Ever since bursting onto the scene in the late 1980s, Yolanda Gonzalez has had a tremendous impact on Chicano art, producing work at a whirlwind pace. In less than ten years, Gonzalez has evolved from a talented hairdresser, taking part-time art classes, into one of the most prolific artists in Southern California, currently running the MA Gallery artspace in East Los Angeles. Her rapid ascent makes it hard to remember that she is really still one of the "new" faces.  Gonzalez, a California native, studied at Self Help Graphics in the mid-1980s and was formally introduced to the public at the First Annual Nuevo Chicano Los Angeles Art Exhibition at Plaza de la Raza in 1988. Since then she has traveled to Japan, Russia , Spain, and Scotland creating a number of commissions, notably a huge 15 foot retablo on canvas of the Virgen de Guadalupe for Floricanto USA.  In addition to her career as an artist, Gonzalez also teaches art at Inner City Arts, an organization for underserved youths.

Alfredo de Batuc grew up in Mexico and his work shows the rigorous training in drawing of Mexican art schools. His work can be found in private and public collections including but not limited to: Los Angeles County Museum of Art, California State Supreme Court Building (San Francisco), Museo Estudio Diego Rivera (Mexico City), Laguna Art Museum, Latino Museum (Los Angeles), and UCLA's Fowler Museum of Cultural History (Los Angeles).

Tony de Carlo is a native of Los Angeles.  A self-taught artist, he has been creating art on a daily basis since his childhood.  His work is exhibited regularly in museums and galleries throughout the United States, and his paintings are in collections around the world. The paintings of Tony de Carlo have been exhibited at: Santa Monica Museum of Art, The Carnegie Art Museum, Riverside Art Museum Art, Laguna Art Museum, SPARC and UCLA Caesar Chavez Center, and his work was featured in the 2002 season of "Pageant of the Masters" in Laguna, California.

Margaret Garcia!

Garcia's work has been exhibited in group shows throughout Southern California as well as in Texas and Mexico. García teaches and lectures extensively on art in different cultures. She has said that her work "provides a look at my community through the presence of the individual." Although she does not consider her portraits overtly political or even socially conscious, in time she has come to realize that their very specificity belies the stereotypes given to any one culture by the media. 

José Lozano was born in 1959 in Los Angeles. In 1960, he moved with his mother to her birthplace of Juárez, México. There, he found many of the cultural touchstones that continue to influence his work today-bad Mexican cinema, fotonovelas, ghost stories, comic books, and musical genres such as bolero and ranchera. He returned to Southern California in 1967 where he attended Belvedere Elementary School in East Los Angeles at which his teachers encouraged him to draw and paint. He began creating revealing, yet not always flattering, works about his neighborhood and its residents--demonstration parties, quinceañeras, weddings, and baby showers. Later, he received his Bachelor of Fine Arts and Master of Fine Arts degrees from California State University at Fullerton. Lozano prefers to work in a series and focuses on particular themes and topics, such as Mexican wrestlers, paper dolls, Mexican movie imagery, clowns, lotería, and figures in midair. Most of his work is referred to as "morose," a trait of many artists that he prefers.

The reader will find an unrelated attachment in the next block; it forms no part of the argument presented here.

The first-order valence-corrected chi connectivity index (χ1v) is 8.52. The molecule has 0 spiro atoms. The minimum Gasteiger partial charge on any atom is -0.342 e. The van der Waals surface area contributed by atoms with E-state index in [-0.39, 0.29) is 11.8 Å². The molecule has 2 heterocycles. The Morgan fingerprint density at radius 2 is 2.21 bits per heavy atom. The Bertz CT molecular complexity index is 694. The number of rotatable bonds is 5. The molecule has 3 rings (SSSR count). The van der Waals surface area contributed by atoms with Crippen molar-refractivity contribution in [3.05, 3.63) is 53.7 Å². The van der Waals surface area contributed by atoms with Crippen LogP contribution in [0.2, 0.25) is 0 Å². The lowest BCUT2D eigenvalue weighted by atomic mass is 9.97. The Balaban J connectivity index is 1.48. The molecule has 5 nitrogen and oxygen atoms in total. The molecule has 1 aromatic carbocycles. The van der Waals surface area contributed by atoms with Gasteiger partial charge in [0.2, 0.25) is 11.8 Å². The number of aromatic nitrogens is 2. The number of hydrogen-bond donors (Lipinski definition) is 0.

These are just a handful of the many artists who will be featured in this exhibit.  Here are some more images of artwork from the show:

Ricardo Gonsalves, another integral part of Fullerton's emerging art scene, and a complete intellectual badass, is co-curating the exhibit. Other notable local art patrons like Alfredo Gutierrez and Michelle Buck & Jeff Middlemiss have been invaluable in narrowing the collection down to 100 of the best pieces. It’s a momentous task and an essential show.

Baxter said, "We have decided to curate the exhibit to give guests a hint of the feeling we first got when we walked into Enrique’s home. Upon our first glimpse of Enrique’s living room we were thrilled and overwhelmed, as I imagine everyone who has an appreciation of art would be. There was so much art in a small space. It was art, upon art, upon art, and everything I saw was exceptional. In order to reproduce this feeling we plan to stack sculpture and paintings from floor to ceiling. We will go so far as to enlist the aid of cabinets and shelving similar, to what one might find at Enrique’s house. It will be unlike anything ever exhibited at the Fullerton Art Walk and a rare opportunity for art walkers to benefit from Enrique’s critical eye and to do so at prices which reflect a collector who is motivated to share his art."

Enrique Serrato in his living room.

The opening reception for "The Enrique Serrato Collection" at The Egan Gallery is Friday, January 3, 2014 from 6-10pm during the Downtown Fullerton Art Walk.  The Egan Gallery is located inside The Magoski Arts Colony at 223 W. Santa Fe. Ave in Fullerton, California.  

Don't miss this amazing show!